The crowd that day, combining formerly incarcerated people, loved ones of those currently inside, Occupy activists and prison abolitionists, was family-friendly and included children and elders. Crowd estimates averaged around 800, and the colorful banners, artwork, and passionate speakers created a liberated zone even in the “valley of the shadow of death” that is San Quentin. Having an opening invocation by First Nation activist Lenny Foster and drumming by youth firmly established the peaceful and sacred intent of the gathering – to show that with the consciousness of unity and liberation we have the power to make great changes. This unity was also reflected in the words chanted as Occupy Oakland arrived – “Inside, outside, we’re all on the same side.”

The program provided a rarely seen public space for amplifying the voices of incarcerated people. Throughout the day, words from well-known political and politicized prisoners like Mumia Abu-Jamal, Leonard Peltier, Kevin Cooper, the Pelican Bay hunger strikers, and Yassin Aref in addition to less well-known voices from inside the walls filled the air. devorah major, former San Francisco poet laureate, shared a powerful spoken word piece, and Jabari Shaw performed a rap on the prison system as modern day slavery . Linda Evans and Dorsey Nunn from All of Us or None and Barbara Bechnel from the STW Legacy Network were the emcees, and most of the speakers were formerly incarcerated people and their families.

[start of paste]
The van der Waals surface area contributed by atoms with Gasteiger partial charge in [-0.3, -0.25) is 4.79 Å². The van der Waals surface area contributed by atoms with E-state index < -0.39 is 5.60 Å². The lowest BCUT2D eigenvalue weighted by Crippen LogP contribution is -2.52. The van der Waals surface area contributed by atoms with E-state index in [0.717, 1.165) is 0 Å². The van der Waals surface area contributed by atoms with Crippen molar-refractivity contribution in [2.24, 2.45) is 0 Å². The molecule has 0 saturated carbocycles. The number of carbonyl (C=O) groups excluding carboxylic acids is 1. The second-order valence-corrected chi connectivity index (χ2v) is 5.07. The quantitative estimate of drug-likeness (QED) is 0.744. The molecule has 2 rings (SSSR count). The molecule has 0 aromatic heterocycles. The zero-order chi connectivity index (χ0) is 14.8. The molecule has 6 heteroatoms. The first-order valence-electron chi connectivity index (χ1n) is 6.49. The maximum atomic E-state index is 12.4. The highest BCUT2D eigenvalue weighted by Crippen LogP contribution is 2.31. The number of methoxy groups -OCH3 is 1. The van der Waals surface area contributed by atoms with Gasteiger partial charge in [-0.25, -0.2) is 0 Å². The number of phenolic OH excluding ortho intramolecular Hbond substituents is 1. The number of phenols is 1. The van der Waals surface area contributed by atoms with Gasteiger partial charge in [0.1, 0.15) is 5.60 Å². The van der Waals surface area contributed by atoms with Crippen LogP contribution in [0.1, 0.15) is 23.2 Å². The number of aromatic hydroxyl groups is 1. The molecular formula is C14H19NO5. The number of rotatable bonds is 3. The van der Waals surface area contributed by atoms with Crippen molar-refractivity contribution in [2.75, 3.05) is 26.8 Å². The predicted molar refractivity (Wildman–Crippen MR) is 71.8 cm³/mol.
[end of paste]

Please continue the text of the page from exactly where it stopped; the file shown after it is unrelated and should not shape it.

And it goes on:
The topics covered a wide range of struggles around human rights for imprisoned people: the abolishment of unjust sentences and inhumane conditions (especially solitary confinement), solidarity with hunger strikers, the needs of women in prison, freeing political prisoners, ending the repression of activists, and spending our taxes on the needs of our communities rather than prisons.

Mumia Abu-Jamal and Michelle Alexander among many others have called for a massive social justice movement to end mass incarceration in the US, and Occupy for Prisoners will continue to respond to those calls by organizing, politicizing, identifying the issues and building solidarity with all imprisoned, oppressed people. We will provide an energetic presence of movement-building outside the walls to reflect and support the dynamic and visionary organizing already occurring within the walls. The success of the national day of protest on Feb. 20 lends a militant optimism to the moment – LA LUCHA CONTINUA!

(For more about the day, see Wanda Sabir’s detailed article – with pictures – at http://wandasabir.blogspot.com/2012/02/occupy-san-quentin.html)